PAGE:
In this article we will discuss about:- 1. Meaning of Forward Exchange Contract 2. Closing Out of Forward Exchange Contracts 3. Extension of Forward Exchange Contracts 4. Cost or Gain of Forward Cover 5. Benefits and Drawbacks of Forward Exchange Contract.

Meaning of Forward Exchange Contract:

A forward contract is simply an agreement to buy or sell foreign exchange at a stipulated rate at a specified time in the future.

It is a contract calling for settlement beyond the spot date. The time-frame can vary from a few days to many years.

The simplest of the derivative securities, the forward contract is an agreement to buy, or sell, an asset at a certain time for a certain price.


In a forward contract, one party agrees to deliver a specified amount of one currency for another at a specified exchange rate at a designated date in future.

The specified, exchange rate is called the ‘forward rate’.

The designated date at which the parties must transact is called the ‘settlement date’ or ‘delivery date’.

An investor takes a position in the market by buying a forward contract is said to be in a ‘long-position’.


If the investor’s opening position is the sale of forward contract, the investor is said to be in a ‘short position’.

Where the expiry is fixed for other than a round number of months, the contracts are said to be with ‘broken dates’.

The difference between the forward and the spot exchange rates is called the ‘differential’.

If rate of forward contract is quoted at ‘premium’.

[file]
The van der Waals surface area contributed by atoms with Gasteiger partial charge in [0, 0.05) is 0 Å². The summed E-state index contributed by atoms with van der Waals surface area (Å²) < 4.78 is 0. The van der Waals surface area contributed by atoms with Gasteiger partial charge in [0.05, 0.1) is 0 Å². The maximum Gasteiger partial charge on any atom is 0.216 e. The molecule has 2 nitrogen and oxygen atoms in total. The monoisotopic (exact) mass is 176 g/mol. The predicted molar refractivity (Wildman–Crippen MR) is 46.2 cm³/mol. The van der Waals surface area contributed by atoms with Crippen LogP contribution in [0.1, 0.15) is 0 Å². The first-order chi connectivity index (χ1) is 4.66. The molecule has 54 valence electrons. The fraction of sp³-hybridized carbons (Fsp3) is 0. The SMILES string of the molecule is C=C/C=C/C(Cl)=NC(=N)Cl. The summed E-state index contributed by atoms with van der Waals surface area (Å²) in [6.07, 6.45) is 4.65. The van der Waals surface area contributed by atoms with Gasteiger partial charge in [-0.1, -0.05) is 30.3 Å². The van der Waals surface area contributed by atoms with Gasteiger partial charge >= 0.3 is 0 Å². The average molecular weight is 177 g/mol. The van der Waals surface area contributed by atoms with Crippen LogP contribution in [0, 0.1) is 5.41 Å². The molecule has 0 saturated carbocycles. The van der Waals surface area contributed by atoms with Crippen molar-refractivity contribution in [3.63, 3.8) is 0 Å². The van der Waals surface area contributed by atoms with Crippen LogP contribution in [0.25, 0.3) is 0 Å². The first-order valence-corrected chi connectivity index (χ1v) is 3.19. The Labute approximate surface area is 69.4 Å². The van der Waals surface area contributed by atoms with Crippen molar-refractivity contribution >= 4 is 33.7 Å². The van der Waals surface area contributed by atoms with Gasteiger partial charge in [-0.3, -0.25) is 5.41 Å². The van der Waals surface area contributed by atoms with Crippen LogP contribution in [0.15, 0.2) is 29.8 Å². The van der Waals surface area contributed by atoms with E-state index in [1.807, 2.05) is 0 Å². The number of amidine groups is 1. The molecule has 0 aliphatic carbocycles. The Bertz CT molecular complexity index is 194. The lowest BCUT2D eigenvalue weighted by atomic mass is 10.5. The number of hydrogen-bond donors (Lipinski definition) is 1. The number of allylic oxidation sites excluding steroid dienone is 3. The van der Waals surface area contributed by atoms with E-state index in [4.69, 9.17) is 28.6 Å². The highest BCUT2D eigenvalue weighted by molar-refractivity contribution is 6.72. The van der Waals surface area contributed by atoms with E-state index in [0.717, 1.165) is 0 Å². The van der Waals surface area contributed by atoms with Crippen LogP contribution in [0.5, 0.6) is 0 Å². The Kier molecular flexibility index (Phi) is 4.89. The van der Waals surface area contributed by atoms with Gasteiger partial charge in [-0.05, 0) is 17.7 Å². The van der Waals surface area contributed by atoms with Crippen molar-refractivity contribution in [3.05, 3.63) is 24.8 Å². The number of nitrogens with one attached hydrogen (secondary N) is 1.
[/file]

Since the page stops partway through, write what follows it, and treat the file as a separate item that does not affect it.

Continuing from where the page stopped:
If the forward rate is quoted at a rate lesser than spot rate, it is quoted at ‘discount’.

Illustration 1:

An Indian Importer has purchased capital goods worth $ 6,50,000 from U.S. which is payable in 3 months-time. The Importer expects that Rupee will weaken over a period against Dollar. He has asked his banker for forward exchange cover.

The rates existing at that time are:


Spot 1 US $ – Rs.45.36

Forward premium for 3 months – Rs.0.37

The Rupee exposure to U.S. $ purchased in forward market for delivery in 3 months as follows:

= $ 6,50,000 × (Rs.45.36 + Rs.0.37) = Rs.2,97,24,500


Fixed Forward Exchange Contract – When a fixed contract is entered the performance of the contract will take place at future specified date. Suppose a three months fixed contract is taken place January 15th, the date for performance of the contract is April 15th.

Option Forward Exchange Contract:

In this type of contract the performance of the contract will take place at the option of the customer either:

(a) At any date from contract being made up to and including a specified final date for performance, or


(b) At any date between two specified dates.

Illustration 2: